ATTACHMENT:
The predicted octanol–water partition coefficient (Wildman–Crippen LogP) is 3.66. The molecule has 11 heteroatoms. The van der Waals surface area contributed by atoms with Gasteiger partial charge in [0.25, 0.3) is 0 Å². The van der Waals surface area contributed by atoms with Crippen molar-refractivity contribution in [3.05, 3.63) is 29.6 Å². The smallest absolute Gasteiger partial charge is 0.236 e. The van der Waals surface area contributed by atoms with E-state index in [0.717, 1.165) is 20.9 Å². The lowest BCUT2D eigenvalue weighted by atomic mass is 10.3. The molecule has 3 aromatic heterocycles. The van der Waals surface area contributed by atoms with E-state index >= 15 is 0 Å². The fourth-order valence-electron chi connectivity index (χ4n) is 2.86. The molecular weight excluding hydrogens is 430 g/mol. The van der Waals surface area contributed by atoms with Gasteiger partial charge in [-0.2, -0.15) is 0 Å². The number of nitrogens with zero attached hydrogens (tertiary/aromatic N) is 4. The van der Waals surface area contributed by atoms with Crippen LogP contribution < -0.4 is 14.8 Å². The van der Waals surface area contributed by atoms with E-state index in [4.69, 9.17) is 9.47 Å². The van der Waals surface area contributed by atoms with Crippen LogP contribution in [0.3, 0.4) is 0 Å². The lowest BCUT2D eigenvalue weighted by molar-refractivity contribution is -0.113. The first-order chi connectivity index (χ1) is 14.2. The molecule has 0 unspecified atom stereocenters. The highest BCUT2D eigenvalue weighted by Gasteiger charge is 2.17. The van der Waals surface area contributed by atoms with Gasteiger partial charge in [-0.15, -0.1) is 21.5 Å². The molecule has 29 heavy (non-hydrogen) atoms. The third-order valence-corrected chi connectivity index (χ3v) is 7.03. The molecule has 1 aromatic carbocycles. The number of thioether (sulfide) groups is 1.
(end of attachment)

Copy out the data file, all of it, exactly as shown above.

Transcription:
The predicted octanol–water partition coefficient (Wildman–Crippen LogP) is 3.66. The molecule has 11 heteroatoms. The van der Waals surface area contributed by atoms with Gasteiger partial charge in [0.25, 0.3) is 0 Å². The van der Waals surface area contributed by atoms with Crippen molar-refractivity contribution in [3.05, 3.63) is 29.6 Å². The smallest absolute Gasteiger partial charge is 0.236 e. The van der Waals surface area contributed by atoms with E-state index in [0.717, 1.165) is 20.9 Å². The lowest BCUT2D eigenvalue weighted by atomic mass is 10.3. The molecule has 3 aromatic heterocycles. The van der Waals surface area contributed by atoms with E-state index >= 15 is 0 Å². The fourth-order valence-electron chi connectivity index (χ4n) is 2.86. The molecular weight excluding hydrogens is 430 g/mol. The van der Waals surface area contributed by atoms with Gasteiger partial charge in [-0.2, -0.15) is 0 Å². The number of nitrogens with zero attached hydrogens (tertiary/aromatic N) is 4. The van der Waals surface area contributed by atoms with Crippen LogP contribution < -0.4 is 14.8 Å². The van der Waals surface area contributed by atoms with E-state index in [4.69, 9.17) is 9.47 Å². The van der Waals surface area contributed by atoms with Crippen LogP contribution in [0.3, 0.4) is 0 Å². The lowest BCUT2D eigenvalue weighted by molar-refractivity contribution is -0.113. The first-order chi connectivity index (χ1) is 14.2. The molecule has 0 unspecified atom stereocenters. The highest BCUT2D eigenvalue weighted by Gasteiger charge is 2.17. The van der Waals surface area contributed by atoms with Gasteiger partial charge in [-0.15, -0.1) is 21.5 Å². The molecule has 29 heavy (non-hydrogen) atoms. The third-order valence-corrected chi connectivity index (χ3v) is 7.03. The molecule has 1 aromatic carbocycles. The number of thioether (sulfide) groups is 1.